John Watson Book Review (89)
Getting to Know Kramnik and Anand
IM John Watson - Tuesday 14th October 2008
Anand and Kramnik DVDs
It seems as though ChessBase's production of DVDs is accelerating every year. They have put out numerous opening DVDs of late, as well as various ones on theory and training Lengthy interviews of chess personalities has been the province of ChessBase Magazine, whose praises I have sung elsewhere. Now ChessBase has created autobiographical DVDs about the two greatest players of the last 15 years apart from Kasparov: Vladimir Kramnik and Vishwanathan Anand. These DVDs are in themselves a great contribution to chess history, and of additional interest because of the players' forthcoming match.
In fact, the match will probably be underway by the time this column appears. In spite of one poor recent individual result by each contestant, undoubtedly coloured by the impending event, I feel that they will be in top form. At any rate, we will be seeing a match between the two leading players of the last 10-15 years, excepting of course the retired Kasparov, so this will be of extreme importance in historical terms. The only, and serious, drawback in my mind is that the match is so short - 12 games is not near enough to determine a true champion. Kramnik's Leko and Topalov matches should make that clear.
The DVD Vladimir Kramnik, My Path to the Top lasts over six hours; it consists of 4 interviews and 14 segments in which Kramnik recounts aspects of his career while showing games or parts of games. In fact, he begins 10 games in positions past the 20th move and one at move 17 - this is not a DVD for learning openings! Only two games begin at move 1. However two others begin at early positions from the Berlin Defence.
The interviews strike me as relatively mundane; some of them have appeared in ChessBase Magazine, but it's unlikely that most fans have seen them before. They cover a variety of topics such as his health. To me, the more interesting moments include his opinions about the World Championship tournament in Mexico (before it occurred), and a lengthy discussion of the cheating allegations and events in the Topalov match in Elista.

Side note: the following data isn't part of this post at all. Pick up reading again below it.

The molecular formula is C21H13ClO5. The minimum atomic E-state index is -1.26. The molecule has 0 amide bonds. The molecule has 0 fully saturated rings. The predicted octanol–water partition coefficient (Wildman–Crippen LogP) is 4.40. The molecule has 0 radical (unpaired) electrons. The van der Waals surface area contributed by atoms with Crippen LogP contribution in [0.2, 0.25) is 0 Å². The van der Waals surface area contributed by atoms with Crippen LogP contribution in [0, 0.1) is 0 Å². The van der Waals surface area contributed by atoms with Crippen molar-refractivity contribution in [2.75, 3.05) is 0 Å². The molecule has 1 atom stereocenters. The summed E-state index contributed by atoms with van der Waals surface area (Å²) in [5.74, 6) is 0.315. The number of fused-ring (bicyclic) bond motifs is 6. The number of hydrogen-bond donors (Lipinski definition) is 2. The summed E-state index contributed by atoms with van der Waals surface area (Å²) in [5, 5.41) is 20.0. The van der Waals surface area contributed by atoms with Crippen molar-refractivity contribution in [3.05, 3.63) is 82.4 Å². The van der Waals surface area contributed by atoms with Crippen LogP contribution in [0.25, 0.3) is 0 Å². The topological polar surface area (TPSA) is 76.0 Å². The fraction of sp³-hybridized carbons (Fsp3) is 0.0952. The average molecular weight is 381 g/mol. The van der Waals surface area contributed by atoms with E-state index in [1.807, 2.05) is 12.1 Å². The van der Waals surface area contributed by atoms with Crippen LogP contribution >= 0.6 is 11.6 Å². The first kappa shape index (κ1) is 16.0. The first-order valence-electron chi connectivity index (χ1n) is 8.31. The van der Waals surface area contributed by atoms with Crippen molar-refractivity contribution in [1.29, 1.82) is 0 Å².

After the interviews begins the bulk of the DVD, a tour of Kramnik's career. The first segment is a chronicle of Kramnik's early life. The details of his birth and childhood aren't exactly gripping; indeed, it would have been nice to find out more about his parents instead. But he soon turns to chess, which he says he learned at age 5. Kramnik portrays himself as working virtually alone, out of books, until age 9, with only limited help from a local teacher. He is an outsider and unknown in the Soviet chess world up to age 12, when he is fortuitously admitted to the 'Kasparov-Botvinnik' school. In Kramnik and Damsky's biography from several years ago, the basic plot is the same, but less romantically presented. In that book, the help that he receives as a young player is not so amateurish; in fact, it includes teaching by Averkin, the well known master who served as Polugayesky's second. Regardless, Kramnik convincingly attributes his improvement to his own study. His first book, acquired fairly soon after he began to play, was Karpov's best games, which he read over and over again. Kramnik says that it influenced him tremendously, and that to this day his style is as close to Karpov's as to anybody's. He also studied Nimzowitsch. Interestingly, he believes that, had he first studied Tal or Kasparov, he probably would have adopted their style and would play more like them!